Pat Greer: I was making food for myself, and started packaging and selling any excess at what is now the Central City Co-Op. A client who loved my raw Spicy Flax Krackers encouraged me to expand and found myself looking for a place to home my kitchen. This used to be a crack house. Somehow, making my Krackers here seemed ironically hilarious.

These Krackers also came from surplus produce. Coming from a depression family we learned not to allow anything go to waste.

CM: People have the impression that eating vegan, organic and raw is very expensive. Do you have any shopping suggestions to not break the bank?

PG: It doesn’t have to be expensive if one buys smart. There are some fruits and vegetables that I recommend you always buy organic like apples, berries, pears, carrots and greens as traditionally, they need a lot of pesticides to grow and seem to retain them. However, asparagus, sweet corn, onions, pineapples and mangoes have been tested to retain very small amounts of pesticides when conventionally grown is a wonderful resource that helps people make informed decisions on what to buy organic and conventional.

CM: Are you 100 percent raw vegan?

PG: I was when I first got started, but I am not today. I encourage people to increase their raw food intake, but to do what works best for them. My stance has not been popular with some pure high raw vegan foodies. At 14, my granddaughter is an aspiring chef and if she bakes a cookie for me, I am going to eat it. Thankfully, she is a vegetarian.

CM: Do you have any suggestions for aspiring raw vegans or those that want to increase their raw food intake?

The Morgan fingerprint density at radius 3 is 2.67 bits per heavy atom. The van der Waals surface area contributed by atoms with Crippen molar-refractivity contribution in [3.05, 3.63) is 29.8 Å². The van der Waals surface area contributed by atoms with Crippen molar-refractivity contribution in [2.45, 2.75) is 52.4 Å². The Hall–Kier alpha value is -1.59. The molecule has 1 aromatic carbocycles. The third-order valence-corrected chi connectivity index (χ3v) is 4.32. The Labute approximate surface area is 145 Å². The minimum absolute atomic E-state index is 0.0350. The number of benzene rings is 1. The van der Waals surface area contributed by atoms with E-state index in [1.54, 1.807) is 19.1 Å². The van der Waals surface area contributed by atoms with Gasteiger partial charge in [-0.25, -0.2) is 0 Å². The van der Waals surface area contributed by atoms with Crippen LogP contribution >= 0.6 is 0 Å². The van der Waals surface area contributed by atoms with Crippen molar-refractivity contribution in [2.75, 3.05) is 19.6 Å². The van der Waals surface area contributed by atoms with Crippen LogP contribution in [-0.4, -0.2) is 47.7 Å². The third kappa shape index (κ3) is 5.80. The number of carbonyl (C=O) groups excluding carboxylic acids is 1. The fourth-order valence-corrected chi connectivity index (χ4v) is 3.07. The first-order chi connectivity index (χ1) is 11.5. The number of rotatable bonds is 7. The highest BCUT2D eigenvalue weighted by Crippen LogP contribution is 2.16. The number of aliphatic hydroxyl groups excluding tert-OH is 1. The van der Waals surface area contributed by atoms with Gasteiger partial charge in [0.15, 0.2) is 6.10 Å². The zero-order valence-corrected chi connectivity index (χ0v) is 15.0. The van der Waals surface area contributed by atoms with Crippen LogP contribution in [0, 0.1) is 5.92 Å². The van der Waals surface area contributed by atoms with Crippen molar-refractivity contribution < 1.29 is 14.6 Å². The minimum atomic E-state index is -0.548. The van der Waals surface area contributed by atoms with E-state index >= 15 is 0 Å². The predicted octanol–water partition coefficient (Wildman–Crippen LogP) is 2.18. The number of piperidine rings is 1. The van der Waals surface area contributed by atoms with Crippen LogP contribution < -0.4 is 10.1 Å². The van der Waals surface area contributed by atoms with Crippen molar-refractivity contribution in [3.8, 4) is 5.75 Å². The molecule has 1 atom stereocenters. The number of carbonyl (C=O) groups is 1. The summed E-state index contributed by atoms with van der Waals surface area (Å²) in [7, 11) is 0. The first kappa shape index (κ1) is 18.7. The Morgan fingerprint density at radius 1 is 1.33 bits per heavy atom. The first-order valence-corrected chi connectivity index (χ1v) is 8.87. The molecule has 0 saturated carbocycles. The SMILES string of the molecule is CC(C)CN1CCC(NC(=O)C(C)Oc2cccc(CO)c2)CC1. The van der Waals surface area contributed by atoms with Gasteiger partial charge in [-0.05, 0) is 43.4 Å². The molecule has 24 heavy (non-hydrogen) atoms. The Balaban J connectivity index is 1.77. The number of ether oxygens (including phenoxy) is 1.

PG: Absolutely. I believe in transitions if you have the luxury of time. If you have a serious illness, I suggest jumping right in.

  • Look at how many salads you eat. Increase that by 25 percent. Two weeks after that increase it by 50 percent.
  • Redefine what you consider a salad. Salads can be much more than vegetables on a bed of greens.
  • Open up your palate to the possibility that your favorite cooked foods like pizza, burritos, pad thai and even burgers can be translated into a raw version. How do you do a raw vegan pizza? A Portobello mushroom can serve as the crust, a raw cheese sauce make by blending veggies and cashews, and add chopped veggies for the toppings. All you really need is a good knife.
  • Make a list of the foods you like, foods you kind of like, and foods you would rather avoid. Do the same with herbs and spices and play a game of connect the dots. Experiment.
  • Eat together and have fun cooking and experimenting with friends and family. The process will be much more enjoyable.

CM: I can imagine that raw cooking is an oxymoron, but can you teach us something delicious and simple we can do at home?

PG: (Laughs) Absolutely. I always have greens at home and love wrapping just about anything inside.

The un-cooking lesson

Stepping back into the kitchen, I realized something peculiar about a raw kitchen: There are no ovens or ranges, but rather a lot of counter space and a wall of dehydrators, a powerful food processor, a blender and a bunch of knives.

  • A medium size Swiss chard leaf, washed
  • Smear of peanut butter
  • A few thin slices of ginger
  • Slices of apple, skin on

Generously spread the peanut butter on the Swiss chard leaf. Lay the ginger and apple, and roll. Munch. You’ll be surprised as to how the spiciness of the ginger is complemented by the apple while the suave peanut butter playfully mingles with the crisp greens

You can use any green, cashew or almond butter, or tahini. Instant gratification is my type of cuisine.

As we finished, I decided to peruse the menu, taking home a bunch of goodies.

The raw peanut butter pie? Sinful. The "rawsome" pecan pie? An aphrodisiac. The luscious lemon pie? Like the cigarette after good sex. 

I inhaled.